Tuesday, February 9, 2010

History and the Textbook 2.0?

"Journalism schools across the country are now focused on "convergence" -- the need to impart skills to students in multiple media techniques (video, photography, writing, sound, new media) -- in order to meet the needs of a multiplatform industry. But they miss the essential point: stories will not be told in the same way. The power relationships among author, subject, and reader will evolve, as will the filters, and the linear narrative based on the authority of a single voice, is up for grabs in an increasingly nonlinear, decentralized media environment."
-- Fred Ritchin, After Photography (W.W. Norton, 2009), p.109

While there used to be much excitement about "CD-ROMs" and then "websites" for scholarly publishing, the iPad (and within a couple of years, its imitators), offers academic authors a fundamentally new way to think about our role as "authors" and how we educate the next generation of historians. Since the iPad is still a couple of months from market, this is pure conjecture at this point based on the tantalizing scraps that the unveiling provided and the explosion of commentary among tech geeks and wizards about what they think they know about it. (For two good examples, see the epic coverage provided by Macbreak Weekly or the more concise remarks by John Gruber on CBC's Spark, for example.)

Despite being somewhat heretical for a historian, I want to at least start thinking about what this future might look like. As Ritchin points out, within the university, but not only there, our audiences possess a different cultural and media literacy; while many will choose to wring their hands about a generational pandemic of short-attention spans, there is something else to (re)consider -- the possibilities of multilinear narratives that are both intensive in theme and analytical focus but also extensive as a reading experience. In this admittedly vague future (I am thinking out loud here), this is something that is a hybrid of the traditional book and the movement and flow of web-based hypertext. This is not a future where historians are Jonathan Coulton's code monkeys, but one in which we do what we are trained to do best: produce meaningful cultural engagements with the past.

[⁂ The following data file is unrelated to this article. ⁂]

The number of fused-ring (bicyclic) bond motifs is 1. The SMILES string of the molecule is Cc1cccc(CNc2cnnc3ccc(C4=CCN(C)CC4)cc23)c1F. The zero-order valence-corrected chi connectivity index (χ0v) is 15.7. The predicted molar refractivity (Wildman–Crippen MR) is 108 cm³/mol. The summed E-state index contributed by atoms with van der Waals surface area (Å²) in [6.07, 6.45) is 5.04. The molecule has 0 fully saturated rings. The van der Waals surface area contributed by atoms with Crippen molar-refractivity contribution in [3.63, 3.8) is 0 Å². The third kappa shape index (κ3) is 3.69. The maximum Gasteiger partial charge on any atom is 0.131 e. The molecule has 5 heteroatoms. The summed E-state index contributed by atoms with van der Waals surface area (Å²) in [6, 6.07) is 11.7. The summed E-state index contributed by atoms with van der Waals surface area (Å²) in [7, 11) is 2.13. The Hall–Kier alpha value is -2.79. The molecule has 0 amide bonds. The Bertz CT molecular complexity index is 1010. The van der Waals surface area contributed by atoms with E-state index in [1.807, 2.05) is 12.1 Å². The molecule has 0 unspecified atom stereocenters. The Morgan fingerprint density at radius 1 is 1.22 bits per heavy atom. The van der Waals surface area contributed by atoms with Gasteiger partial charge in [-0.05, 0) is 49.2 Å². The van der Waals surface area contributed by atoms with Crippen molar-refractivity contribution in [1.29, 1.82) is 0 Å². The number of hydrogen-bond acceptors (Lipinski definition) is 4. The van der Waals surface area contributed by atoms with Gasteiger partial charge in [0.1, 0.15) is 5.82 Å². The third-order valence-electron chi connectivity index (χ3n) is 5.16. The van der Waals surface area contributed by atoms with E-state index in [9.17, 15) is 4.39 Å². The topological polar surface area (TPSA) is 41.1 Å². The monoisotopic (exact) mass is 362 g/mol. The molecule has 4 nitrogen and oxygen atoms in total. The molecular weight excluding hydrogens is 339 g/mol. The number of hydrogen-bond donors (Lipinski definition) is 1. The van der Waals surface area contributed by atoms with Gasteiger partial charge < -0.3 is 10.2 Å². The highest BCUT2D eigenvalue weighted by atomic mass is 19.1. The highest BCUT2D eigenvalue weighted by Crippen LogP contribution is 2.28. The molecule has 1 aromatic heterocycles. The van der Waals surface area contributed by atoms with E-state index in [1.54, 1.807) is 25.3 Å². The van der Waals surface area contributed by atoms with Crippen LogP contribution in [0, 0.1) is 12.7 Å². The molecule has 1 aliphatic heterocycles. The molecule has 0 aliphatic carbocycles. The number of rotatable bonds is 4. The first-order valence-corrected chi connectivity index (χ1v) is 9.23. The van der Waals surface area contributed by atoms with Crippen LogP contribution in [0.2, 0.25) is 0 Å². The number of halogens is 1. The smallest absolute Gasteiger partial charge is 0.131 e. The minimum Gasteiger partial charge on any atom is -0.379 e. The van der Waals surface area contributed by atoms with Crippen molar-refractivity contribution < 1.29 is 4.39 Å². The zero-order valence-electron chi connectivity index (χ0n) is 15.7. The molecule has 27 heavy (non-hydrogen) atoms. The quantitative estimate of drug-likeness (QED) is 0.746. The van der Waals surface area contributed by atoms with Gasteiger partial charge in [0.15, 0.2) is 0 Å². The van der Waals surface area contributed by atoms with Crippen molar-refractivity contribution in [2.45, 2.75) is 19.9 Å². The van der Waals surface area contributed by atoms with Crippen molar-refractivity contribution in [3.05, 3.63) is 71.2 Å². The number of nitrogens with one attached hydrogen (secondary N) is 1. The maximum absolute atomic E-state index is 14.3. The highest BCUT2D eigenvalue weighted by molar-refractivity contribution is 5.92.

As the second edition of Home, Work, and Play: Situating Canadian Social History moves closer to print (shameless plug), and as other opportunities present themselves to me, I am thinking a great deal about a future that seems to be more imminent than it was even a month ago. And it is exciting. For while the author may be dead, her authority as the guardian and gatekeeper of historical knowledge remains unchallenged within scholarly publishing. And nowhere is this more true than in the "textbook", that dreaded (and always big and expensive) book upon which students and professors rely so heavily. Yet textbooks represent the best opportunity for scholarly publishing to begin a new phase of experimentation where the context of classroom (ideally with some component of small group learning) can create a social space to extend the kind of dialogic, intensive-and-expansive reading experience that a new kind of textbook might provide.

Allowing our students, and all of our reading audiences, to take a more active role in their learning is not merely the right thing to do if we are to remain relevant. It is also the best way to make our audiences engaged and present, something that enriches both our own time and place and those of the past.

UPDATE: While I appreciate the irony of posting a video that appears in Flash (like the iPhone, the iPad does not support Flash) and deals with an example of a partnership with Adobe, Wired Magazine is getting ahead of the curve. The important part of the video is the kind of reading experience they are going to be providing. This, it seems to me, is where textbook publishing ought to be headed.